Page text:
Background The levels of serum low-density lipoproteins (LDL) have been implicated in the inflammatory cascade in a murine model of asthma. Recent findings suggest that LDL may modulate the inflammatory state of the asthmatic airways in humans. Objective We explored whether LDL subclasses are associated with the occurrence and severity of asthma. Methods 24 asthmatics (M/F: 11/13) and 24 healthy individuals, with normal BMI and absence of metabolic syndrome, matched for age and gender. Serum concentrations of LDL subclasses were distributed as seven bands (LDL-1 and -2 defined as large, least pro-inflammatory LDL, and LDL-3 to -7 defined as small, most pro-inflammatory LDL), using the LipoPrint© System (Quantimetrix Corporation, Redondo Beach, CA, USA). Results LDL-1 was similar in the two groups (56 ± 16% vs. 53 ± 11, p = NS), while LDL-2 was significantly lower in asthmatics as compared to controls (35 ± 8% vs. 43 ± 10%, p = 0.0074). LDL-3 levels were two-fold higher in the asthmatics, but the difference did not reach the statistical significance (8 ± 7.3% vs. 4 ± 3%, p = NS). Smaller subclasses LDL-4 to LDL-7 were undetectable in controls. In asthmatics, LDL-1 was positively associated with VC% predicted (r = +0.572, p = 0.0035) and FEV1% predicted (r = +0.492, p = 0.0146). LDL-3 was inversely correlated with both VC% predicted (r = -0.535, p = 0.0071) and FEV1% predicted (r = -0.465, p = 0.0222). Conclusions The findings of this pilot study suggest a role of LDL in asthma, and advocate for larger studies to confirm the association between asthma and dyslipidemia.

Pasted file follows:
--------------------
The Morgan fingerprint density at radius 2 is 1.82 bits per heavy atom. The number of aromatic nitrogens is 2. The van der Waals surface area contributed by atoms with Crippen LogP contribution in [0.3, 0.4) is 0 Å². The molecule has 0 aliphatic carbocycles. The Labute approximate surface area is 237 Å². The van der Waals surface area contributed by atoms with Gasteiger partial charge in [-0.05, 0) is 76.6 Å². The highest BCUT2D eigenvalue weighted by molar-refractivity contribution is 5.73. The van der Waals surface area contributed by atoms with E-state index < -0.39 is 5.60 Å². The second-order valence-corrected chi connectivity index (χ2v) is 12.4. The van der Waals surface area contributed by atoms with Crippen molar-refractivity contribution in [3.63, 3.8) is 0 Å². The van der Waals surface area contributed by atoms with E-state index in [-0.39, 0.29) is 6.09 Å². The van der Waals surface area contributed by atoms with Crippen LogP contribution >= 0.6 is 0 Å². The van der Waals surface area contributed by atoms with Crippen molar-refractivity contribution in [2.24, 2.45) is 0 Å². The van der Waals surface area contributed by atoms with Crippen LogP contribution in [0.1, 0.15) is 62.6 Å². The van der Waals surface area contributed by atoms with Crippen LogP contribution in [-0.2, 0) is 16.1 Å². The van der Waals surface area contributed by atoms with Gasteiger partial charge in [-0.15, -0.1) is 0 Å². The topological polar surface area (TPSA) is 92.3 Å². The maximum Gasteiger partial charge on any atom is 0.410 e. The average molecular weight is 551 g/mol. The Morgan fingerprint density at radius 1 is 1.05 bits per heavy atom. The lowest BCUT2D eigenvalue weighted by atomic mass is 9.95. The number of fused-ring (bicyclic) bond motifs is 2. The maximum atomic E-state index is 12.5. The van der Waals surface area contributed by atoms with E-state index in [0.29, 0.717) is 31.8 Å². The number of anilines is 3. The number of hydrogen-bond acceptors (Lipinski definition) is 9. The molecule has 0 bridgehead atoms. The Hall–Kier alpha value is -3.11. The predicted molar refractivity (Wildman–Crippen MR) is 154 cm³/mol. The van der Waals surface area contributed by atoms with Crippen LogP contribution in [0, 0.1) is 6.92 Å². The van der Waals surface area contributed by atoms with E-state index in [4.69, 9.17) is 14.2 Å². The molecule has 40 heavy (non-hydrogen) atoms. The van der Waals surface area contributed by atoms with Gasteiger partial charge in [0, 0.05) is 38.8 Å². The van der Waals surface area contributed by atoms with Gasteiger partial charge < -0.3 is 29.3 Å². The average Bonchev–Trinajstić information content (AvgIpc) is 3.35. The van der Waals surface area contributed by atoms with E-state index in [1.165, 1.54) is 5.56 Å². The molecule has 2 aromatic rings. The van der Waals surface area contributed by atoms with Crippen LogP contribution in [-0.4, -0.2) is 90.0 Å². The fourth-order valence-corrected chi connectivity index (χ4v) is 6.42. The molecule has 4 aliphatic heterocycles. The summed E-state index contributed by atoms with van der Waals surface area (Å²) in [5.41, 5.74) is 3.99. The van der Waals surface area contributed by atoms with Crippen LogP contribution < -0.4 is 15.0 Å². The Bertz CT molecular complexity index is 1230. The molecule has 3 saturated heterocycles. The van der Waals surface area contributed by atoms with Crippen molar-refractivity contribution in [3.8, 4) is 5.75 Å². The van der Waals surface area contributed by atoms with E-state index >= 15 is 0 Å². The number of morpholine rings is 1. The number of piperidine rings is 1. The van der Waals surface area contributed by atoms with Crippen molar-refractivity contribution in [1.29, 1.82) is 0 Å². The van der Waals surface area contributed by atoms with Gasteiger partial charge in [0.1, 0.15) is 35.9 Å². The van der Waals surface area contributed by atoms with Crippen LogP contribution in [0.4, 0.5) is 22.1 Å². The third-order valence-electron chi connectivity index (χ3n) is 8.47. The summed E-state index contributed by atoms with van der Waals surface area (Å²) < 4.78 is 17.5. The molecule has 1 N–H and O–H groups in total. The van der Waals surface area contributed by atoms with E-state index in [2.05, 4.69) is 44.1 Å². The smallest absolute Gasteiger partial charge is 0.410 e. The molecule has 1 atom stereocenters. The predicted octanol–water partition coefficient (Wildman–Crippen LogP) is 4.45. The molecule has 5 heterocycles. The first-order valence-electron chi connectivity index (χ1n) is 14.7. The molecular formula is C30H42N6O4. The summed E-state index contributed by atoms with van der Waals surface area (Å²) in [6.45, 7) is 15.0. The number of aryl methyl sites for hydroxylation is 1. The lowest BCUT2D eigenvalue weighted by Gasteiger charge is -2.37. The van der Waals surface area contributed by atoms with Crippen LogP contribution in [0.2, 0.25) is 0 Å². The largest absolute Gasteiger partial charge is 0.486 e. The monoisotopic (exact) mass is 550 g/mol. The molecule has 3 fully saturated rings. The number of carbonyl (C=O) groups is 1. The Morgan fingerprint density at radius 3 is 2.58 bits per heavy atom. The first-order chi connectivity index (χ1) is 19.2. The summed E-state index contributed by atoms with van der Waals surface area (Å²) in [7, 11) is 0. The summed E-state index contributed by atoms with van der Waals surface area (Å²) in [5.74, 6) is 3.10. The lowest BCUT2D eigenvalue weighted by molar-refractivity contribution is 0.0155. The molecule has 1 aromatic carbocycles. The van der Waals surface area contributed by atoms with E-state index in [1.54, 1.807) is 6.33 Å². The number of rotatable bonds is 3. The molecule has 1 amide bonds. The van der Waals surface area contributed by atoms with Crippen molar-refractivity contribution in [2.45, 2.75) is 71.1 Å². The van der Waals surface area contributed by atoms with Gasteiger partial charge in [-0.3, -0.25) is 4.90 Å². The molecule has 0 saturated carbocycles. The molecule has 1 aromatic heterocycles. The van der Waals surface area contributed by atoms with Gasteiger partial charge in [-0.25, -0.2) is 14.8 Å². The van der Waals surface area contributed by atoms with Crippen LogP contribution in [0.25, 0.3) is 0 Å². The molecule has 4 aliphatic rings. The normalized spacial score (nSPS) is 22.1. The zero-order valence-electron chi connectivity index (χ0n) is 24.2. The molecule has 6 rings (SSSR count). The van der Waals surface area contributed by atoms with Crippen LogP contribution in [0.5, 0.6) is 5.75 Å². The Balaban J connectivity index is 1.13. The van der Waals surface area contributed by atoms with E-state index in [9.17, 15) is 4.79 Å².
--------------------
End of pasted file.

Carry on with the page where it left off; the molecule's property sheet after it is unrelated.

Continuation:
- Asthma pathogenesis
- LDL subclasses
ASJC Scopus subject areas
- Pulmonary and Respiratory Medicine